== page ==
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Cuts in Funds to Rural Alaska Districts Called Political

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A move to cut more than $1 million from the budgets of nine small rural school districts has touched off a bitter partisan battle in the Alaska legislature.

Critics say the Republican-backed reductions were aimed at schools in the districts of two Democratic senators.

"It's vindictiveness,'' said Sen. Fred Zharoff of Kodiak, one of the two Democrats apparently targeted by the Republicans, who hold slim majorities in both chambers.

"What it boils down to is a political decision,'' Senator Zharoff charged. "They are trying to hold a hammer over two rural legislators.''

The episode began this month in the Senate, where Republicans voted to cut $1 million from the education budget for "single site'' districts--small rural systems with only one elementary school and one secondary school.

The districts have usually been given funding beyond the basic state education formula because of their low tax base and their higher per-pupil costs.

The Senate cut funding for only nine of the state's 21 single-site districts. All nine were in the Senate districts of either Senator Zharoff or Sen. Georgianna Lincoln of Rampart.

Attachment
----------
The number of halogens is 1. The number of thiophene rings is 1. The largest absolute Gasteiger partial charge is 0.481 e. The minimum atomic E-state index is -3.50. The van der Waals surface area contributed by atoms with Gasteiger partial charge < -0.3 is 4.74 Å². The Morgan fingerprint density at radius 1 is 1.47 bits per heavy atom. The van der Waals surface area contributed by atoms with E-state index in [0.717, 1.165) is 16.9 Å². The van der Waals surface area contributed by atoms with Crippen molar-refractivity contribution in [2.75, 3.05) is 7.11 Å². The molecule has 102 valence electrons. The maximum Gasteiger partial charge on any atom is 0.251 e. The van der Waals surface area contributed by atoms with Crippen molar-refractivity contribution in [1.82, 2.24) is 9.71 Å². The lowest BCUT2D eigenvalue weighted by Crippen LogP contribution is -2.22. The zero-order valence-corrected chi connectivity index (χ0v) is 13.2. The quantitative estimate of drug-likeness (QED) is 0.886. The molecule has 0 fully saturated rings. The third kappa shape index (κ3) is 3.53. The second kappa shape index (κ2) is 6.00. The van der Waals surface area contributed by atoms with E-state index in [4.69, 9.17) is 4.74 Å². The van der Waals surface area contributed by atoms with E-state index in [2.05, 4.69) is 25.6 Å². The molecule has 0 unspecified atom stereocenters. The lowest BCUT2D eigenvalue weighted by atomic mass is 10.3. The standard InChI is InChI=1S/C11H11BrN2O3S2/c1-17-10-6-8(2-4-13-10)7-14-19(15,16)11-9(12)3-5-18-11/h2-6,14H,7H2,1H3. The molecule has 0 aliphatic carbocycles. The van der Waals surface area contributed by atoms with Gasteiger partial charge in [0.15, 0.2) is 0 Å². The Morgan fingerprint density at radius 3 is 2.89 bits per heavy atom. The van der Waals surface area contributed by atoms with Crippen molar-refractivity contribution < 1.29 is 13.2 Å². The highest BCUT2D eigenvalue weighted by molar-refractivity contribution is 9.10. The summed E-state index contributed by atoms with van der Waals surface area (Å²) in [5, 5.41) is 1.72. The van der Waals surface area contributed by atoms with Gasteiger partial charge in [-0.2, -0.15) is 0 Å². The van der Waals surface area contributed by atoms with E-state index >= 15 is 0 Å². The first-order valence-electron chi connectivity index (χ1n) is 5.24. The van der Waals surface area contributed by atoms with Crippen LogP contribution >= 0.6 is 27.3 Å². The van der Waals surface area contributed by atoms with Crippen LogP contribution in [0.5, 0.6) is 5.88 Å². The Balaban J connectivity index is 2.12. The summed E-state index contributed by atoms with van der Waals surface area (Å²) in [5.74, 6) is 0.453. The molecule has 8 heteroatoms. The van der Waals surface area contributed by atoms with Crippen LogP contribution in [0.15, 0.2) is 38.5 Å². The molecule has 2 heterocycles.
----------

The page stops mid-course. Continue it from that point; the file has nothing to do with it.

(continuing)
Observers said they suspect Senator Lincoln was singled out for retribution because she is a former Republican who switched parties. Senator Zharoff is said to have angered some Republican lawmakers with his handling of their bills as chairman of the finance committee in the last session.

"I am pretty sure it's punishment for those two legislators,'' said Greg Giles, a spokesman for the Association of Alaska School Boards. "It was pretty blatantly political.''

Mr. Giles noted that most of the districts whose funding was cut have a majority enrollment of Native Alaskan students.

Used to Gravy?

Republicans have denied any political motivation for cutting funding of the nine rural districts.

"Over the years, they've been used to getting a bonus, gravy,'' Sen. Tim Kelly of Anchorage said this month on the Senate floor.

After an acrimonious session on March 16, the House voted to go along with the cuts. The budget has been sent to Gov. Walter J. Hickel, a former Republican who was elected in 1990 as an independent.

One school district affected by the cuts will be Hoonah, which is located on an island 60 miles west of Juneau. The district faces a loss of $160,000 out of a budget of $2 million.

"We would have to reduce staff and supplies and make other cuts,'' said Superintendent John Anttonen. "There doesn't seem to be a particularly logical reason for the elimination of [funding for] the nine districts.''

The rural districts are now pinning their hopes on a separate House bill to restore the funding.

Mr. Anttonen said he planned to testify in favor of the bill before the legislature by audio hookup late last week.

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